Talking Book

Talking Book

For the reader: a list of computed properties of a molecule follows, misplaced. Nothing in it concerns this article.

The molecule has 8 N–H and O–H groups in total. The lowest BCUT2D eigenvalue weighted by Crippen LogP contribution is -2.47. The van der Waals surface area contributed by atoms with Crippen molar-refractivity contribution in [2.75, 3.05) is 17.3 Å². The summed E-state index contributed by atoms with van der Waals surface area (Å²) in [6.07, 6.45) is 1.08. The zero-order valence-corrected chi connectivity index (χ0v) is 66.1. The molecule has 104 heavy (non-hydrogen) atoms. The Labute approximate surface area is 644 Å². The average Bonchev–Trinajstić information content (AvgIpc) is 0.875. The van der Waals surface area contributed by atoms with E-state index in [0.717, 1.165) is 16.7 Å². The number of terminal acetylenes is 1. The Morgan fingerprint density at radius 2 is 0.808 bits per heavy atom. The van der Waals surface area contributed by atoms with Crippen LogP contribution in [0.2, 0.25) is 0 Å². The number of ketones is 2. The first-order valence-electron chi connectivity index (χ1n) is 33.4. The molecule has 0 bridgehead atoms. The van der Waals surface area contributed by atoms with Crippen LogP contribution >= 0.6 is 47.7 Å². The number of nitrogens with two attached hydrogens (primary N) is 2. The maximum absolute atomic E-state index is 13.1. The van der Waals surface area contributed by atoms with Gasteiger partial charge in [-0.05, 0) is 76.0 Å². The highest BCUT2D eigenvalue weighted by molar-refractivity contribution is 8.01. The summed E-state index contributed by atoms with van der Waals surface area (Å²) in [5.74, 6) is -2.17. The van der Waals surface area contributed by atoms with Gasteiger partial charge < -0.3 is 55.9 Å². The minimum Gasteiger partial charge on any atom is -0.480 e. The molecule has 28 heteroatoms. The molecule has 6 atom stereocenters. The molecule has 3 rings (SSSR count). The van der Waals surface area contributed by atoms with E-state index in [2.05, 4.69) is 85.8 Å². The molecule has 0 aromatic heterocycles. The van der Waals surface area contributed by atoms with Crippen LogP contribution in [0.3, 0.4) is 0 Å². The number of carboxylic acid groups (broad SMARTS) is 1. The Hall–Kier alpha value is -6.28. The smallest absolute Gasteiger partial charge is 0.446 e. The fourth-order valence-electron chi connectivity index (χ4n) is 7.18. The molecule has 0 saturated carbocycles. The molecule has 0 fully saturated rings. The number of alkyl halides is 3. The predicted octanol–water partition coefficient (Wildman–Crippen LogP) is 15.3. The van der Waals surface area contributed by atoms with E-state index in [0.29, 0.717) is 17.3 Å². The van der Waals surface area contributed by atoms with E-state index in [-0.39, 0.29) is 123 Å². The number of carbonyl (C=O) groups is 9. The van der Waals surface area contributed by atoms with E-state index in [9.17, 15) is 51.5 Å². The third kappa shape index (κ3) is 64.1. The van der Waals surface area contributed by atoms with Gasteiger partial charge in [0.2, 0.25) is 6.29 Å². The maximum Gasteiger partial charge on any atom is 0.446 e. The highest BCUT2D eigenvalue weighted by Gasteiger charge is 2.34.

The most effective way to explain the importance of Stevie Wonder’s 1972 album Talking Book is by examining its two hit singles, each of which became a modern classic. The first was “Superstition,” which Wonder had originally written for Jeff Beck, but wisely decided to record for himself, too. Over an impossibly funky snare groove of swung sixteenth notes, Wonder coaxes a rhythmic croak out of his Hohner Clavinet D6, and then adds a Moog bassline, a horn chart, and a lyric about the vagaries of belief and rational thought that could, with some edits, date to the Enlightenment. (And, by the way, he wrote, played, and sang everything.) Four months after “Superstition” topped the pop charts, the same thing happened with “You Are the Sunshine of My Life,” a lullaby-sweet ballad with a lyrical sentiment that could’ve been drawn from the Great American Songbook, featuring a glimmering electric piano line and intricate backing harmonies that fit perfectly into the early blossoming of R&B’s quiet storm era. Here were the alpha and omega of Stevie Wonder, a hitmaker equally capable of algebraic funk and starry-eyed sweetness—someone who, like Michael Jackson, the nation had known since he was a soul prodigy. As it turned out, the now-twentysomething Wonder had a lot more to say. He’d been evolving at a steady pace since dropping the “Little” from his name in the mid-1960s. But Talking Book was his most significant leap forward yet. With “Superstition” and “Big Brother”—the latter a dig at early 1970s surveillance culture masquerading as Black political leadership—Wonder demonstrated that he could keep pace with politically minded peers like Sly Stone and Curtis Mayfield. With an ever-growing arsenal of cutting-edge instruments at his disposal, and few if any creative limits, Wonder began his unprecedented imperial stage on Talking Book. Even deep cuts like “Maybe Your Baby” and “Tuesday Heartbreak” expressed simmering romantic paranoia through, respectively, sultry funk and deceptively joyous soul. After more than a decade of standing in Berry Gordy’s significant shadow at Motown, Wonder used Talking Book to demonstrate that he’d mastered the ability to merge the dark and the light.

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